The past 2 days I had the opportunity to join the Google OpenSocial developer team, along with other Silicon Valley and nationwide developers to celebrate the soon-to-be launched Orkut release to the public of OpenSocial apps at the Googleplex in San Francisco. The event started with an overview of OpenSocial, and went over some of the resources available to OpenSocial developers as well as a quick, “Hello World” example of an OpenSocial app on Orkut.Following that, it was up to the developers to code away, chat and meet with each other, ask the Google OpenSocial development team questions, and move forward, very fast on their apps. The goal was that by the end of the day, your OpenSocial application would be in a state, with the encouragement and approval of the OpenSocial team to be submitted to the Orkut directory. Those submitted yesterday would be available upon launch of the OpenSocial directory. (yesterday was the deadline for those to be included at launch, but you will continue to be able to submit throughout the launch)
While there, I was able to meet Adam Glickman, notorious for following perhaps the most people on Twitter, at 7000 (Adam, I should note that I have you beat in number of updates!). I also met, and chatted for a bit with Bess Ho, founder of the Silicon Valley Facebook Developers Garage, the Silicon Valley Web Builders, and a very strong evangelist and organizer of Social Media events in the Silicon Valley area. She was there developing her own app. We talked about collaborating further on some events between Silicon Valley and Utah in the future (stay tuned!).
The big buzz around the event was how one could better migrate a Facebook app to OpenSocial. One person pointed me to OpenSocket, which is intended to be code you can install on your Facebook app, essentially making it a container for OpenSocial code. So, in the future, ideally you would write your code in OpenSocial, and when you’re ready to port to Facebook you would simply place it on top of the OpenSocket container. I think you’ll see more things like this as OpenSocial launches. I’ll talk more on my opinions of why Facebook will need to implement OpenSocial in some capacity in a later post.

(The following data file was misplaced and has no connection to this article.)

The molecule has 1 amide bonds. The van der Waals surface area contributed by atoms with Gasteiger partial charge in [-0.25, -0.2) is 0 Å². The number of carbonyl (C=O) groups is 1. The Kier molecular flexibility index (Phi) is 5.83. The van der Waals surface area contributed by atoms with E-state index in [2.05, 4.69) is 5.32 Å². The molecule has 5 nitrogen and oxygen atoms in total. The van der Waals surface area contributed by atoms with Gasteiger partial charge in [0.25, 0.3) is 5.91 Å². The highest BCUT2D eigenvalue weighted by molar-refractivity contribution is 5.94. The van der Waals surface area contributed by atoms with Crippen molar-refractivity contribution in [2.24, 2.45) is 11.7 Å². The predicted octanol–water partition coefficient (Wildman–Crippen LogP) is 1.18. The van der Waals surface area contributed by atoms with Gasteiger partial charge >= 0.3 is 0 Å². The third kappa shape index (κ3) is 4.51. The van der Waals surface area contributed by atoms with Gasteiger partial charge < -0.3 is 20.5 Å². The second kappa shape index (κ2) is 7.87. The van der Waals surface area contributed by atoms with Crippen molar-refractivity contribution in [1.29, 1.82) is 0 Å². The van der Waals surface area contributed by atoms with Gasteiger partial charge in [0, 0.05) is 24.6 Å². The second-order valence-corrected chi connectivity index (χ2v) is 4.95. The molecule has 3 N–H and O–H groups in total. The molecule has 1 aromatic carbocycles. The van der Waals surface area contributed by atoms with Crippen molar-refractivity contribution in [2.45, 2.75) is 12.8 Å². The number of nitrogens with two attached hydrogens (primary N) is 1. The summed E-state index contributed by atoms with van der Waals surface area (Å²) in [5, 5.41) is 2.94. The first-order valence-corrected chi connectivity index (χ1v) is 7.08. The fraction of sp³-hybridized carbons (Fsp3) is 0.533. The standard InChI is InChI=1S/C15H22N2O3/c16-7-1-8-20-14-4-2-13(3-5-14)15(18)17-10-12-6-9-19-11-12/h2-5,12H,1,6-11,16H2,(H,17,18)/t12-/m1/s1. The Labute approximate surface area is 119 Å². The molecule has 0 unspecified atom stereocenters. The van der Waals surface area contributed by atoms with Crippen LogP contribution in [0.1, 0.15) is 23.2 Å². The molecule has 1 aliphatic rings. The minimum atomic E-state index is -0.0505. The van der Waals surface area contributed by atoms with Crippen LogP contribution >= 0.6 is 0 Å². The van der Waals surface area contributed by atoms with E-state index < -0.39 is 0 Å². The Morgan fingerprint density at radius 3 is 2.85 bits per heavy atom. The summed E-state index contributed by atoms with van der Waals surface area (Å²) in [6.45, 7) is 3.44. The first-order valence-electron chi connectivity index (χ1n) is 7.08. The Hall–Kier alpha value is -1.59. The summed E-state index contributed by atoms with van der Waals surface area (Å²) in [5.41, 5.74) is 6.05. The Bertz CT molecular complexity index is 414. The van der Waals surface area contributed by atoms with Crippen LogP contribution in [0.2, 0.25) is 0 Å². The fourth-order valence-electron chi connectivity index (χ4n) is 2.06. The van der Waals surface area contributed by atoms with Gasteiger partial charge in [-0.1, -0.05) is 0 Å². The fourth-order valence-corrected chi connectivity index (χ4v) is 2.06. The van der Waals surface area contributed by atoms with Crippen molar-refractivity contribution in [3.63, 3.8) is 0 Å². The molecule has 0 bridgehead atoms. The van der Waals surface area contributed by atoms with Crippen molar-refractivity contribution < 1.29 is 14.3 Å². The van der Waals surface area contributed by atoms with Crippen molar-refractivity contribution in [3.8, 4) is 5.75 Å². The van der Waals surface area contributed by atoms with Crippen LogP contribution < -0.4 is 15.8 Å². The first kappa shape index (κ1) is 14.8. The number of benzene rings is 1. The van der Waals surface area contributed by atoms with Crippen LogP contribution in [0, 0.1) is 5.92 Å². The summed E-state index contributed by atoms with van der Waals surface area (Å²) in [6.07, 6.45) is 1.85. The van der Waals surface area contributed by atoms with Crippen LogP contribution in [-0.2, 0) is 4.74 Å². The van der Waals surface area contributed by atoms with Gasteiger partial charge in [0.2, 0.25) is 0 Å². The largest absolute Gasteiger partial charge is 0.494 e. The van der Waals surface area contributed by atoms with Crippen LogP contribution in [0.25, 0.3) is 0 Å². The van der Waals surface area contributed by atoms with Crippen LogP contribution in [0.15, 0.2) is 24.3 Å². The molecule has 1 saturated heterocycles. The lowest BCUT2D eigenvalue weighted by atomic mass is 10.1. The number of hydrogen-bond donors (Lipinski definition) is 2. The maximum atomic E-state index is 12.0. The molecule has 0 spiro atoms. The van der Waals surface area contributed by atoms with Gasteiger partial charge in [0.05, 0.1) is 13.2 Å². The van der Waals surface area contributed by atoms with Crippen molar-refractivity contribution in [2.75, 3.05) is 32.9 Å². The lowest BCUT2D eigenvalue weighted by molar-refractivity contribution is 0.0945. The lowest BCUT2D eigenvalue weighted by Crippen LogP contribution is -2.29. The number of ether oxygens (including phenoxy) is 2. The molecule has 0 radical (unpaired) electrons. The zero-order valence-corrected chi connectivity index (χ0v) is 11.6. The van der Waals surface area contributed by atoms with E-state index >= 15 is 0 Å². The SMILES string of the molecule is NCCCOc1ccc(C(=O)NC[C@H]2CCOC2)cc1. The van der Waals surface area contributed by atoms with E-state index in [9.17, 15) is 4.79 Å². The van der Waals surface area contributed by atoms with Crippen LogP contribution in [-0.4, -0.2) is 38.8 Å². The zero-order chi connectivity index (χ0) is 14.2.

The event ended with a really great presentation from the project lead of the OpenSocial team – you might remember him as the Indian guy from the Campfire video at the OpenSocial launch. He showed User Experience and UI from a Google experience, with some really great tips on how to make your apps better. He suggested using the Orkut locality settings to set everything to a different language, and then seeing if you can navigate your app in a language you can’t understand. He also suggested breaking up your app – if it is 2 different ideas in one robust app, he suggested breaking it up into 2 different apps. He had some very interesting tips that I’ll try to incorporate into my own apps.
As for what I did? I wrote an app that allows you to track a group of people geographically close to you, send updates back and forth to that group, organize and collaborate, and find more people that are geographically close to you. I call it the, “Know Your Neighbor” app. I demo’d it at the end of yesterday, and got my cool T-Shirt to take home. Everyone had great response, so I have hopes it could be a hit. Then I submitted the app to the Orkut directory (ironically, Google uses the same “forms” system I talked about earlier for the app submission process. They are just collecting the app submission data in a Google spreadsheet somewhere), of which it will appear on the day of launch.
Look for the “Know Your Neighborhood” app on Orkut when it launches! As the other platforms launch I will be rolling it out to those platforms as well. SocialOptimize, my Social Media Development and Consulting Agency does OpenSocial development too – look us up if you would like some help building an OpenSocial strategy at your company!